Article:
Podcast for Artists and Consultants

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I’ve been following Seth Godin’s work for many years. He just gets better and better. This podcast episode got me jazzed. If you’re considering freelancing or being an entrepreneur (or if you believe they are synonyms(!)) this podcast is for you:

“Freelancers”

Here are notes from the podcast:

First of all, entrepreneurs are people who start companies, make money while they sleep and employ people. Freelancers actually create the work and usually work alone (might shop out aspects of their work, but mostly do it themselves). When he said this, I realized I am definitely not an entrepreneur! But being a freelancer resonated with me when it comes to my personality and goals.

Choose an industry that is glad to see you arrive.

Possess hard-earned skills.  You can charge a lot, but deliver more than what people pay for. 

Focus on the smallest viable audience – not a large one [This is the opposite of what so many failed businesses do!]. As a freelancer, you can only handle so much. This small group of people (your customers) will talk about you and wait in line for you.

Commit to the discipline of prospecting – you need to do your work and spend time getting work (building your business). Dedicate some time every day to honing your skills, finding new tools, spreading the word, earning the privilege of working for others (NOT networking parties).

Godin uses an example: He knows a photographer who shoots in a specific location at specific times and only those for clients. She

What gets you picked is you being in the Category of One. No one can substitute you. Get beyond being One of Many. Do quirky, unique, exceptional work – work that sounds like you, looks like you….the work that most people do not like. (Are you trying too hard to be liked by everyone?)

True Wealth

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My sister gifted this book to me for my birthday, along with a magnifying mirror:

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Thus, I’m becoming knowledgeable about microcredit and I have a freshly tweezed face.

I’m only on page 28, but this is what I’ve learned thus far:

Mr. Yunus has been involved with working for the benefit of poor people in India for most of his life. He is now 77. Through his work, he has enabled the poorest of the poor to gain credit, become entrepreneurs and thus, productive members of society.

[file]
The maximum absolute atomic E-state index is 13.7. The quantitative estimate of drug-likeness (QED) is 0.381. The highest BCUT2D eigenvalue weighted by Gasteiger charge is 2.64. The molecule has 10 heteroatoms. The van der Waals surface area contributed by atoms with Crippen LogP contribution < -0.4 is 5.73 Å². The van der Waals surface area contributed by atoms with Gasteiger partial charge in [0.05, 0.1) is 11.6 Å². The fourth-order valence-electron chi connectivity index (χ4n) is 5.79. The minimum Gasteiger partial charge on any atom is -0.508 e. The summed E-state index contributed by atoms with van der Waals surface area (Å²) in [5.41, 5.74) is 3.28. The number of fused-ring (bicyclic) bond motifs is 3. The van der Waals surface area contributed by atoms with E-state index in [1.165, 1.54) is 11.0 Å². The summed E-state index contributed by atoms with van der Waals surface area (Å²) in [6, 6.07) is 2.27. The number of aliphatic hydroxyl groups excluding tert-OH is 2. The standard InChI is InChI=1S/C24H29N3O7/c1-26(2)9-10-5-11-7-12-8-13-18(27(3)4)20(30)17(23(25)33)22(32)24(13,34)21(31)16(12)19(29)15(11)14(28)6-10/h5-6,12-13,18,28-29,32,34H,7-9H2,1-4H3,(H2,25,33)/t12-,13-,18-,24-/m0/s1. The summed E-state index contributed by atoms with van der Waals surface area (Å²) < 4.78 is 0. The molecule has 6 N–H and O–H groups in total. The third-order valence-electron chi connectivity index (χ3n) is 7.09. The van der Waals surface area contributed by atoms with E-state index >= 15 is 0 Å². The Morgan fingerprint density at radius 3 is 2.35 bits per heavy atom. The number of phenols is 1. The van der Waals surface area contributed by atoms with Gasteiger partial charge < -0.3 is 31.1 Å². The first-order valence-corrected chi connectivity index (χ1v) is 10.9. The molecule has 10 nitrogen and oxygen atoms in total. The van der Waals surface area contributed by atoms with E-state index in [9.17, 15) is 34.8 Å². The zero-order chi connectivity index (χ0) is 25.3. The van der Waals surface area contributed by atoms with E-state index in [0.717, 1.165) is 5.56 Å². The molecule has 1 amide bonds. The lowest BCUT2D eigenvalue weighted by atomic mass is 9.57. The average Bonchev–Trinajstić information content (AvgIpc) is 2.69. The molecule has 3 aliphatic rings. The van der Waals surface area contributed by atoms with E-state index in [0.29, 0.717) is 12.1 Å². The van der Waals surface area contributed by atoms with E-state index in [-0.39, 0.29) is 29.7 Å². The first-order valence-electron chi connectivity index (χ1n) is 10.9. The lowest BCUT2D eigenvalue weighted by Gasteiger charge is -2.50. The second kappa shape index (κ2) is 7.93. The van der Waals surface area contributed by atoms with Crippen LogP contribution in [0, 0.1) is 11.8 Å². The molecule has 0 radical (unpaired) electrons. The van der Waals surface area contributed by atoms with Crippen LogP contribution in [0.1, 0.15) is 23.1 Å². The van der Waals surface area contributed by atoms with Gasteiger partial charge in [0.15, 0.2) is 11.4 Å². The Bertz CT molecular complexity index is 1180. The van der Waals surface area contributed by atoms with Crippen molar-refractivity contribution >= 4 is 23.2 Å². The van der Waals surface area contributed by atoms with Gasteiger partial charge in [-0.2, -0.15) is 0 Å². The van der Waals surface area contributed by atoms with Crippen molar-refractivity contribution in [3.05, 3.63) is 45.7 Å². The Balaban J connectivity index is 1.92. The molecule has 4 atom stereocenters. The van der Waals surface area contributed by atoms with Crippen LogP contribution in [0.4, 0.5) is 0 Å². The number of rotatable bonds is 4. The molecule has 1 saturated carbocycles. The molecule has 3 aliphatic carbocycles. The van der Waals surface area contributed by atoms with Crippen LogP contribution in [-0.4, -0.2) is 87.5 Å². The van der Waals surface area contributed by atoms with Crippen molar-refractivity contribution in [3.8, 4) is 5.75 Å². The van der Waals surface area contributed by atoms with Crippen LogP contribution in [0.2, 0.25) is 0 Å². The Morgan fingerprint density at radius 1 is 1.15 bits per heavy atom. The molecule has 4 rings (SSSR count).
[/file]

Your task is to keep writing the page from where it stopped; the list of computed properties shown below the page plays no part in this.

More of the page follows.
The American economic system works in the favor of the rich. This is plainly obvious. Our banks do not believe in our poor. We believe that given credit, the poor will never pay the debt back. However, Yunus says his experience is the opposite: his Grameen Bank “lends over $2.5billion in U.S. currency a year to 9 million poor women on the basis of trust only.” The repayment rate? 98.96%!

Grameen Bank has 19 branches in the U.S. with “86,000 borrowers, all women*, who receive business startup loans averaging around $1,000. As of 2017, the loans disbursed…total over $600 million, and the repayment rate is over 99%.”

Yunus believes our emphasis on GDP is inaccurate and incomplete. We are not taking account the “Whole Person” in our economy. Our focus is on the selfish and our system is based on rewarding the selfish. So what do we get? Corruption, inflation and more and more people in poverty.

This man’s work is proof that it only takes one person to make an enormous difference globally. The secret? See a need, work to fulfill that need to help others and do not focus on fame or wealth. (Never mind that Yunus has a net worth of $10million and he won the Nobel Peace Prize!)

 

*You might wonder why Yunus is loaning money to women: He wanted to help the poorest of the poor.

 

Podcasts & Productivity

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Photo by Jonathan Velasquez

A year ago,  I read the book “The $100 Startup.”

I hardly remembered what I read, but I recently listened to a podcast (Optimal Living Daily) where the podcaster reviewed this book. The big takeaway (among many) is that people spend an awful lot of time trying to blaze their own trails to success when they can simply follow someone who has already achieved what they want.

The reasoning, Justin (podcast host) believes, is because it feels good to try to create our own means and methods. But if you really want to achieve your goal(s), the most efficient way is to simply follow what someone already did.

This makes sense! Why reinvent the wheel?

We feel good and effective as we blaze our own trail, because we feel so busy.

But do not confuse “busy” with “productive.”

Check the podcast out, he covers many great writers and entrepreneurs. Justin’s voice is very even and mellow. It was easy to listen to as I walked my dog.